Aside from semiannual checkups and some brief observations of Jupiter — it watched bursts of electrically charged particles spewing from the planet, and eruptions on one volcanic moon — New Horizons has otherwise been idly cruising.
But it is set to spring to life Saturday afternoon, under commands programmed into its computer in August. At about 4:30 p.m., it's expected to send word that it is in "active" mode — a message that, even traveling at the speed of light, will take 41/2 hours to reach Earth.
At that point, New Horizons should be 162 million miles from Pluto, less than two astonomical units (the distance between the Earth and the sun).
In mid-January, its payload of seven instruments is to begin observing Pluto from afar. They include sensors to image the dwarf planet's system in infrared and ultraviolet light and two cameras, and should be able to record increasing detail leading up to the planned July 14 fly-by.
Scientists have a long list of goals, Weaver said, including mapping the composition of Pluto and its largest Moon, Charon, down to a scale in kilometers, as well as the planet's atmosphere, which is somewhere between 100,000 and 1 million times thinner than that of Earth. They know the surface contains frozen ethane, and that the atmosphere contains nitrogen and traces of methane and carbon monoxide, but expect to get a more detailed picture using New Horizons' instruments.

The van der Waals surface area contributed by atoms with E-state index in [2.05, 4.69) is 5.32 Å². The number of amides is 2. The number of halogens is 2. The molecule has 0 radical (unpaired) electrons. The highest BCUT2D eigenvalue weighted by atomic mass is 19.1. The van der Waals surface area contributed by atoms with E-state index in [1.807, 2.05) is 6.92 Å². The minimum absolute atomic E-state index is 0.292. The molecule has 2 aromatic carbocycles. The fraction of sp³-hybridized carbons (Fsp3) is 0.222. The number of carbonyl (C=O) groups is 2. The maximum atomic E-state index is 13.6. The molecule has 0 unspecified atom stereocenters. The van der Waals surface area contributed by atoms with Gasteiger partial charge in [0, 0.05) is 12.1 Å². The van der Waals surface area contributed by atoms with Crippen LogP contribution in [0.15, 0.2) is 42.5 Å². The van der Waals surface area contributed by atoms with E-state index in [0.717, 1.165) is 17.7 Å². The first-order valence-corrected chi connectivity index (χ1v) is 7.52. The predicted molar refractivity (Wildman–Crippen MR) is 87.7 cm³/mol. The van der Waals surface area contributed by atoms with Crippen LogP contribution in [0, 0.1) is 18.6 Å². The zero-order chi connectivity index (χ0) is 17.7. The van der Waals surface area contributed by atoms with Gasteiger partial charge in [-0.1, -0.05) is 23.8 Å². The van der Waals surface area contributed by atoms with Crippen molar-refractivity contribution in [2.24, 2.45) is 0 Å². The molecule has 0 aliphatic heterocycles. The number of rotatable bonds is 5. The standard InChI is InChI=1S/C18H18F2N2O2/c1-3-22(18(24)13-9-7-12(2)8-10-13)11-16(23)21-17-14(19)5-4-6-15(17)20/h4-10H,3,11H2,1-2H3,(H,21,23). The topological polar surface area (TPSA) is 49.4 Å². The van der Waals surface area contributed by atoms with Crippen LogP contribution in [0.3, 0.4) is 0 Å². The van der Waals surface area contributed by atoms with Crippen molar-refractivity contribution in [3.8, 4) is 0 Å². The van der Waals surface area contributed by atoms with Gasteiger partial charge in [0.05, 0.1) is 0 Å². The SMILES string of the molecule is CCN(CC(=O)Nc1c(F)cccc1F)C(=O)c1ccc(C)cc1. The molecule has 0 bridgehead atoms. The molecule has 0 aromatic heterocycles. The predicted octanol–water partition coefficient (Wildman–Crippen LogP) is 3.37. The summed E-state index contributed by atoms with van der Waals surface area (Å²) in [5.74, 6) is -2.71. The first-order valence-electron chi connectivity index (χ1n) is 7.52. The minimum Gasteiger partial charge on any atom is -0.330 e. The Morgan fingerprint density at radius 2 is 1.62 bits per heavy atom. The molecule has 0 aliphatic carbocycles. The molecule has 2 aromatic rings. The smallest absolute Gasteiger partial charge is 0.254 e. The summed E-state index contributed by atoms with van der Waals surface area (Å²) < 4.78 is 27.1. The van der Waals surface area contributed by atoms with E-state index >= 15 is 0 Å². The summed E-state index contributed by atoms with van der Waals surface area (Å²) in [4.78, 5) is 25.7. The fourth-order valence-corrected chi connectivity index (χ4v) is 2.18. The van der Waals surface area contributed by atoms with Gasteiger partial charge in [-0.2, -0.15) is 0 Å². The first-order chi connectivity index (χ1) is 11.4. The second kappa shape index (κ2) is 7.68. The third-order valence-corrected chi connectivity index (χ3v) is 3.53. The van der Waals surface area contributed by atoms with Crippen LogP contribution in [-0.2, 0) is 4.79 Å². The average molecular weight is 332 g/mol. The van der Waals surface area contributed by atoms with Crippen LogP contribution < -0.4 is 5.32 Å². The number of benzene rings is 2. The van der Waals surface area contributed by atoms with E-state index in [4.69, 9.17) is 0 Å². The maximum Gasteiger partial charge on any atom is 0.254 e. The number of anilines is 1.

They also plan to get a closer look at Kerberos and Styx, two smaller moons that the Hubble Space Telescope spotted in 2005, and to search for any other moons or rings around Pluto.
But gathering the observations isn't as simple as pointing and shooting a camera. The distance to Pluto is so far that it's difficult to measure with precision, said Mark Holdridge, mission manager of the Pluto encounter. And because 248 years pass on Earth each time Pluto revolves around the sun, scientists haven't observed enough of it to map its orbit with certainty.
Thus, they have an estimate of when New Horizons will pass by, but they need the actual timeline of the fly-by to fall within about 7 minutes of their calculations.
"If we're off by a certain amount, we could get a lot of black space," Holdridge said. "That would be very disappointing for everyone who has worked on this mission for the last 15 years."
While some data should take the 41/2-hour trip back to Earth immediately, it could take days or weeks for researchers to get their hands on a richer set of observations, because New Horizons is equipped with only a six-foot-long antenna with the transmission capability of an old telephone-based modem.
"That's the biggest we could fit and still get to Pluto in nine and a half years," Weaver said. "Since we've been waiting nine and a half years, we can wait another day before sending down some of the greatest data."
And before that, observations sent as New Horizons approaches Pluto could still be better than anything scientists have seen before. It is expected to be only the fifth space probe to escape the solar system, and the first since Voyager 1, which launched in 1977 and entered interstellar space in 2012.